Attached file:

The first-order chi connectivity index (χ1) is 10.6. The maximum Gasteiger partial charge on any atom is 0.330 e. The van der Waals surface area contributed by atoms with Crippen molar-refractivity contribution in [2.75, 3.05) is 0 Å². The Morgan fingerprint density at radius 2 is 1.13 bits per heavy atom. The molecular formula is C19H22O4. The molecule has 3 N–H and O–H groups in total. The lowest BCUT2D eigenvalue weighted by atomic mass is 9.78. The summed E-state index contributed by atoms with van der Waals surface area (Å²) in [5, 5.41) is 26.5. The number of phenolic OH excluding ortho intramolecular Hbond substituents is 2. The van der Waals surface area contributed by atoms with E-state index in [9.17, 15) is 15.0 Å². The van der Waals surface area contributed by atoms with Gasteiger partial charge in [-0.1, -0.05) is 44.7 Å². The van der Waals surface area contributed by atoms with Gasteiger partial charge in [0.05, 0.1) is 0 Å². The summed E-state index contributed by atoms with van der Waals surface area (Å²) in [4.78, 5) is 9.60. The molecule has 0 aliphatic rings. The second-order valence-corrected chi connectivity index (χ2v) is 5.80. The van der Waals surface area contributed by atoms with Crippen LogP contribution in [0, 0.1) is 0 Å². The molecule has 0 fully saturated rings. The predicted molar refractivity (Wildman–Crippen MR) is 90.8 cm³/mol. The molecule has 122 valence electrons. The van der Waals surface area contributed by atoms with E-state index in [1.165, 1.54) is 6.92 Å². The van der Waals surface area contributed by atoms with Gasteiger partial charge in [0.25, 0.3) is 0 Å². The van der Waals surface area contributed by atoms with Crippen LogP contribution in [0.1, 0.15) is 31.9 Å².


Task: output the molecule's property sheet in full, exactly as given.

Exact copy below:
The first-order chi connectivity index (χ1) is 10.6. The maximum Gasteiger partial charge on any atom is 0.330 e. The van der Waals surface area contributed by atoms with Crippen molar-refractivity contribution in [2.75, 3.05) is 0 Å². The Morgan fingerprint density at radius 2 is 1.13 bits per heavy atom. The molecular formula is C19H22O4. The molecule has 3 N–H and O–H groups in total. The lowest BCUT2D eigenvalue weighted by atomic mass is 9.78. The summed E-state index contributed by atoms with van der Waals surface area (Å²) in [5, 5.41) is 26.5. The number of phenolic OH excluding ortho intramolecular Hbond substituents is 2. The van der Waals surface area contributed by atoms with E-state index in [9.17, 15) is 15.0 Å². The van der Waals surface area contributed by atoms with Gasteiger partial charge in [-0.1, -0.05) is 44.7 Å². The van der Waals surface area contributed by atoms with Gasteiger partial charge in [0.05, 0.1) is 0 Å². The summed E-state index contributed by atoms with van der Waals surface area (Å²) in [4.78, 5) is 9.60. The molecule has 0 aliphatic rings. The second-order valence-corrected chi connectivity index (χ2v) is 5.80. The van der Waals surface area contributed by atoms with Crippen LogP contribution in [0, 0.1) is 0 Å². The molecule has 0 fully saturated rings. The predicted molar refractivity (Wildman–Crippen MR) is 90.8 cm³/mol. The molecule has 122 valence electrons. The van der Waals surface area contributed by atoms with E-state index in [1.165, 1.54) is 6.92 Å². The van der Waals surface area contributed by atoms with Gasteiger partial charge in [0.25, 0.3) is 0 Å². The van der Waals surface area contributed by atoms with Crippen LogP contribution in [0.1, 0.15) is 31.9 Å².